Churches in Colombia launch monitoring programme for violence victims

By agency reporter
12 Oct 2011

Official statistics indicate the existence of three million people who were pushed away from their land and property in Colombia due to armed conflict that has taken place for years in the country.

Human rights organisations claim, however, that the number of "displaced people" is actually close to five million.

A new monitoring programme, supported by the World Council of Churches and other actors, has been organised to address these human crises.

In December 2009, Colombia’s Attorney General reported 2,520 cases of forced disappearance, out of a total of 35,665 crimes confessed by the paramilitary forces. A reported 2388 pits were found in the country and 2,091 bodies exhumed, of which only 796 were returned to families.

The major guerrilla groups – FARC and ELN – also perpetrated massacres, indiscriminate attacks, evictions of farmers, torture and sexual violence. In the department of Arauca alone, there were 194 homicides in 2009.

Columbian president Juan Manuel Santos has shown interest in meeting the humanitarian crisis in regard to living victims of internal armed conflict. The government maintains an economic policy of opening the country to foreign investment. New armed groups - criminal gangs now called "BaCrim", constituted mostly by paramilitaries - are trying to control the territory and repel businesses linked to that policy.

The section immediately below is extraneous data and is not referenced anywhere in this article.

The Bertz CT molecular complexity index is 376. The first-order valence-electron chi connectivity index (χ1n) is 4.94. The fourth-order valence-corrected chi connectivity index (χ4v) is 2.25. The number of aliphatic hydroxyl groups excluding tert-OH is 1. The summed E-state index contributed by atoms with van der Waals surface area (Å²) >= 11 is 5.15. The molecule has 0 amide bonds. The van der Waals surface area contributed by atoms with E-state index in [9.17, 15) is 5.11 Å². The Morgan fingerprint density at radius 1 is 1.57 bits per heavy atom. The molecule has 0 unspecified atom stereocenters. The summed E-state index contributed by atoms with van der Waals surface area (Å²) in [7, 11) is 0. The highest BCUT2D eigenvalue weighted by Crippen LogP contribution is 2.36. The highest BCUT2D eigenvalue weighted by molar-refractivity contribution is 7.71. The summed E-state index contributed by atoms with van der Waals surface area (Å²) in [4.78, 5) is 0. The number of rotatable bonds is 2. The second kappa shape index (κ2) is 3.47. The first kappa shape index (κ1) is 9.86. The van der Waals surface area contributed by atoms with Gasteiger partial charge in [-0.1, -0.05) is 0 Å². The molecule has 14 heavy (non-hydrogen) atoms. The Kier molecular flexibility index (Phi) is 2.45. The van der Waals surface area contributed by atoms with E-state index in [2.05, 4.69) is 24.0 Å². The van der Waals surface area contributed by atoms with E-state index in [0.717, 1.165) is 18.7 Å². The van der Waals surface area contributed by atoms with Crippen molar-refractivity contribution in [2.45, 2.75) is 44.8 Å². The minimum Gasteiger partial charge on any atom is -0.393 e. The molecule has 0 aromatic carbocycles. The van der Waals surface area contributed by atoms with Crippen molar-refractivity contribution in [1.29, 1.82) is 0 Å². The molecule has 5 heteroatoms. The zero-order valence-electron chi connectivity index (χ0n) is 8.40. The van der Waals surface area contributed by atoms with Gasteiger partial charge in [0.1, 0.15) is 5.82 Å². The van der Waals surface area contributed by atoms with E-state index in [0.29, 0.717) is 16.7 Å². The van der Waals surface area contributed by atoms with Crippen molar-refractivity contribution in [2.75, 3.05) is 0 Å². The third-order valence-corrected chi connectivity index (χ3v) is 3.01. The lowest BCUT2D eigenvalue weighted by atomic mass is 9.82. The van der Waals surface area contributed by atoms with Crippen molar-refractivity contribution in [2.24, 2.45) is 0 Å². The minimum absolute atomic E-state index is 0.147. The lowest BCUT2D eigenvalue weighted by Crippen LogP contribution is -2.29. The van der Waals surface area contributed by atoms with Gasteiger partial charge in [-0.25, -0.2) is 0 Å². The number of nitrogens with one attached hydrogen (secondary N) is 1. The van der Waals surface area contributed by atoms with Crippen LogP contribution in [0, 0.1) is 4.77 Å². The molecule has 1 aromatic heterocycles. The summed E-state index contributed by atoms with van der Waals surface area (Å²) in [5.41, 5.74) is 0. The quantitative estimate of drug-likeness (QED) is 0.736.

The central aspect of the monitoring programme is the option for nonviolence and seeks to support local and international efforts to achieve a negotiated solution to the conflict in Colombia. The programme supports the restitution of land to "displaced people", the defence of human rights, seeking justice and peace building through dialogue, and it aims to encourage the presence of international ecumenical observers in specific areas for a period of three months each.

The project has the support of the World Council of Churches, the Lutheran World Federation and ACT Alliance. It is coordinated by the Rev Chris Ferguson of the United Church of Canada, a church which has extensive ecumenical experience and was one of the inventors of the international monitoring in Palestine and Israel (EAPPI).

The meeting was the first of the Expanded International Reference Group with church leaders in Colombia. The international ecumenical organisations which were involved included: the World Council of Churches, ACT Alliance, World Communion of Reformed Churches, Lutheran World Federation, Latin American Council of Churches (CLAI), Regional Ecumenical Centre for Advocacy and Service (CREAS), KAIROS Canada and the National Council of the Churches of Christ in the USA.

[Ekk/3]

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